Serum samples were measured simultaneously using conventional ELISA assay versus the detection with the developed method of magnetic beads.

2.4. Diagnostic Biosensor Method of Avian-Related Hypersensitivity Pneumonitis

The Diagnostic Biosensor Method presented here was based on the use of functionalized magnetic beads as elements of biological recognition to detect biomolecules of interest contained in a sample using an immunodetection method. The detection procedure consisted of three steps, depicted in Figure 1A. To apply the DBM to the detection of IgG anti-pigeon antigen antibodies (APAA), the magnetic beads were functionalized with PS, containing pigeon antigens. Then, the beads functionalized with pigeon antigens reacted with a patient serum sample (with an unknown concentration of APAA, to be detected). Finally, the beads reacted with fluorescent conjugated anti-human IgG secondary antibody (αHIgG-488). This secondary antibody (Ab2) reaction was employed for optical detection by fluorescence microscopy and quantification of the signal emitted by the Ab2-marked beads.
This DBM was versatile and could be used in either reaction microtubes, 96 well plates, as well as a transparent microfluidic chip. All the reactions were first standardized and optimized in 1.5 mL microtubes and non-treated polystyrene flat-96-well assay plates prior to the final tests inside the system of the microfluidic chip. This diagnostics validation with patient samples was performed inside ad hoc microfluidic chips (see Figure 1 and Supplementary Information Figure S1.1).
Although different concentrations of magnetics beads and volumes of reaction solutions were used, the same ratio of proteins (PS, APAA, and αHIgG-488), with respect to the number of beads, was maintained in each test platform. We herein related all the protocol steps to 80 K magnetic beads, number of beads used in the microfluidic chip (80 K beads in a 0.2 µL volume, up to a maximum of 12 µL).

2.4.1. Step 1: Beads Functionalization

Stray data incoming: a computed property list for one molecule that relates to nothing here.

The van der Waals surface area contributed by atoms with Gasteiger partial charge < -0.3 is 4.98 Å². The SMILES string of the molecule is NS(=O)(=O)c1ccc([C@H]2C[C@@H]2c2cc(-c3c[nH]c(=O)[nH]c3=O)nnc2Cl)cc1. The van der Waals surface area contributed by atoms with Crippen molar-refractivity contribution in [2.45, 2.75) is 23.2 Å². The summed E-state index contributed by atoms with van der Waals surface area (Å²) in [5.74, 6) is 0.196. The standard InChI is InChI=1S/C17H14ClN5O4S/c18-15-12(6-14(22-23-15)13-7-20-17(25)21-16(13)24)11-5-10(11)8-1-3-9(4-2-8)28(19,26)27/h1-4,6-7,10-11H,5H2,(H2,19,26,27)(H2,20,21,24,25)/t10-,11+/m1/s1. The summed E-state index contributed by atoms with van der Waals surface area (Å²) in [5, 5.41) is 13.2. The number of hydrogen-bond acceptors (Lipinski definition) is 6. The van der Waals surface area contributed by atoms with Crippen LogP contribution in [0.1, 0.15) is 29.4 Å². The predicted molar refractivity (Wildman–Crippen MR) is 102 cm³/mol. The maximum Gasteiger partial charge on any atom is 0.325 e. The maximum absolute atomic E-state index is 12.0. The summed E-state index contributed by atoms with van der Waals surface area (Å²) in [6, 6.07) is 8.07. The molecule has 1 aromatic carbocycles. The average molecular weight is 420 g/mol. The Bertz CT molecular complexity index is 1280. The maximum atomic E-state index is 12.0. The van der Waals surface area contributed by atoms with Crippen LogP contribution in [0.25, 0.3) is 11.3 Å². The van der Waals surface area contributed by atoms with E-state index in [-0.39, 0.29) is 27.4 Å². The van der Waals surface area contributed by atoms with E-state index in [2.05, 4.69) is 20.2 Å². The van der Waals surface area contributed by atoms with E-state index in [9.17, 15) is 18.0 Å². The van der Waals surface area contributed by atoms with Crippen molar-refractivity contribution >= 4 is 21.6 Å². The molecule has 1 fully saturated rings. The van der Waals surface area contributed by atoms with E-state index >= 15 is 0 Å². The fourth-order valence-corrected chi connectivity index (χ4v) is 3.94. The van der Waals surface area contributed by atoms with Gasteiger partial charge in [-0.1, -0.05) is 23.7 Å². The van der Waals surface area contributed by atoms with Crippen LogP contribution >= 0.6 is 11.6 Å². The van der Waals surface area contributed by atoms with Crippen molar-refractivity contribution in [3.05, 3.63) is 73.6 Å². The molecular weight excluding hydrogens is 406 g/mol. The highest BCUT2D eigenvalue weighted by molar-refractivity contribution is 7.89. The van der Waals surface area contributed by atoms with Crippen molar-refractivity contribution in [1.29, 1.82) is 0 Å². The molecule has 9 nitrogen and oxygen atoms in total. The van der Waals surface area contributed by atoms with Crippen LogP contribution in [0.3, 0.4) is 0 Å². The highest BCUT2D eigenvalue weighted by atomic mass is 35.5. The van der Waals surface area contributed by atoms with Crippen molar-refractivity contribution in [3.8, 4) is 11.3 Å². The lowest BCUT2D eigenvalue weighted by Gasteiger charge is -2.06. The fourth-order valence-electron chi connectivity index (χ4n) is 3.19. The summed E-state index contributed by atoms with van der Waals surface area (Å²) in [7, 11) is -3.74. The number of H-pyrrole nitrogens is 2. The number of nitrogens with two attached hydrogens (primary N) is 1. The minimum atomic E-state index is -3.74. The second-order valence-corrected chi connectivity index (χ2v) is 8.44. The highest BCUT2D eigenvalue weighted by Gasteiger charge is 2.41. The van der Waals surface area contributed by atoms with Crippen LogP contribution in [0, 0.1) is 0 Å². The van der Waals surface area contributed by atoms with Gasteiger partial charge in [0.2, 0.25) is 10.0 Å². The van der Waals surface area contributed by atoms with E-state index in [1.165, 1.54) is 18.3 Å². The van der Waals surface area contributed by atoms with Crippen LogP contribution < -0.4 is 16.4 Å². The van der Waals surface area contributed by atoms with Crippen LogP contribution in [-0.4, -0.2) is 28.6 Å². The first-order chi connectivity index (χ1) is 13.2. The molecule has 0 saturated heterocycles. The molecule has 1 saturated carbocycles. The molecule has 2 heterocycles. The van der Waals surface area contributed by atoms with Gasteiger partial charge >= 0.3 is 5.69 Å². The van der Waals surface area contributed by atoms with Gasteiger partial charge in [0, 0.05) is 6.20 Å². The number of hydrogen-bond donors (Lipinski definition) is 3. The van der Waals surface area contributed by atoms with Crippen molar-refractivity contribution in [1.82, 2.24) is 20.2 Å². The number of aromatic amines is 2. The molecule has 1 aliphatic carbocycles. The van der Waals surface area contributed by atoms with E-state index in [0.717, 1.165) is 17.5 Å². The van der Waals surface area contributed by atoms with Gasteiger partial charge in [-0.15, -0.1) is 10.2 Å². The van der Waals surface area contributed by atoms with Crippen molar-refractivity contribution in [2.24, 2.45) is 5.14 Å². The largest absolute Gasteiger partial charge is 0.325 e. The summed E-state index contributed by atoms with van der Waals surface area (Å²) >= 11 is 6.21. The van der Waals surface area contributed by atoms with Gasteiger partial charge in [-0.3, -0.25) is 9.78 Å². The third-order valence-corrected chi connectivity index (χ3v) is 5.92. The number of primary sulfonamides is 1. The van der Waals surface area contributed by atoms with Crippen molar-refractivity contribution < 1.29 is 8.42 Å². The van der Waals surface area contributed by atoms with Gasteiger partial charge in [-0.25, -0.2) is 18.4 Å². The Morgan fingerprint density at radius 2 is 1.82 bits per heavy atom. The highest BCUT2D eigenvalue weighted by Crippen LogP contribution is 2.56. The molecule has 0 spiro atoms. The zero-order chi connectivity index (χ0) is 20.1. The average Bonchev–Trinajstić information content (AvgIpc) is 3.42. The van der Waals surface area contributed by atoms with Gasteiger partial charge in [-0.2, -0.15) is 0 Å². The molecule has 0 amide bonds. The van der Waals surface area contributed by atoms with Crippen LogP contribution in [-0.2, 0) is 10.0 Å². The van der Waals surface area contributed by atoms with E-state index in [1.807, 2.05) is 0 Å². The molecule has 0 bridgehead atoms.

The beads functionalization consisted of a covalent coupling reaction between the amino and sulfhydryl functional groups of the pigeon antigen and the tosyl groups of magnetic beads (Dynabeads® Tosylactivated M-450 Invitrogen, Carlsbad, CA, USA), basing the protocol on the manufacturer’s recommendations. Beads were resuspended by vortexing (Vortex Mixer, DLAB, Beijing, China); the desired amount of beads was transferred to a 1.5 mL low binding microtube (T4816-250EA, Sigma-Aldrich, Darmstadt, Germany) and washed with 500 μL of Buffer 1 (sodium phosphate buffer: NaH2PO4 0.1 mol/L, Na2HPO4 0.1 mol/L at pH = 8; S0751 and S0876, Sigma-Aldrich, Darmstadt, Germany). Then, beads were resuspended in 500 µL of a PS solution in Buffer 1 (tested concentrations: 0, 0.4, 0.5, 0.6, 0.8, 1, 1.5, 3 μg/80 K beads) and it was incubated for 24 h (16 h and 24 h were tested) at room temperature while shaking in a HulaMixer (HulaMixer Sample Mixer, Invitrogen, Carlsbad, USA) setting orbital 15 rpm/10 s; reciprocal 20°/15 s; vibro 1°/1 s, horizontal, allowing tilt and rotation of microtubes. Afterward, two washes of 5 min each were performed with 500 µL of Buffer 2 at 2–8 °C (PBS 0.1 mol/L Ca2+ and Mg2 + free, BSA 0.1% supplemented, and EDTA 2 mmol/L; pH = 7.4; D5652, A2153, and E5134; Sigma Aldrich, Darmstadt, Germany) with a HulaMixer agitation. In order to block the remnant tosyl groups, beads were then resuspended with 500 μL of Buffer 3 (Tris base 0.2 mol/L, BSA 0.1% supplemented; pH = 8.5; T1503 and A2153 Sigma-Aldrich, Darmstadt, Germany) and incubated for 4 h in Hulamixer agitation at 37 °C (222DS, LabNet, Edison, New Jersey, USA). After blocking the incubation, a final wash with Buffer 2 was performed, as described above. The beads were resuspended in a vortex (30 s) at the desired volume (10 µL/80 K beads) in PBS supplemented with 0.01% Tween at pH = 7.4 (PBS-Tween; D5652 and P9416; Sigma Aldrich, Darmstadt, Germany) and immediately transferred (10 μL) to the corresponding reaction platform. As described in Supplementary Information S1.1c, this surfactant was added to increase the wettability of the beads surface area, therefore, improving the mobility of the beads in the microfluidic chip (the PBS used in the reactions carried out in 1.5 mL low binding microtubes was not supplemented with Tween).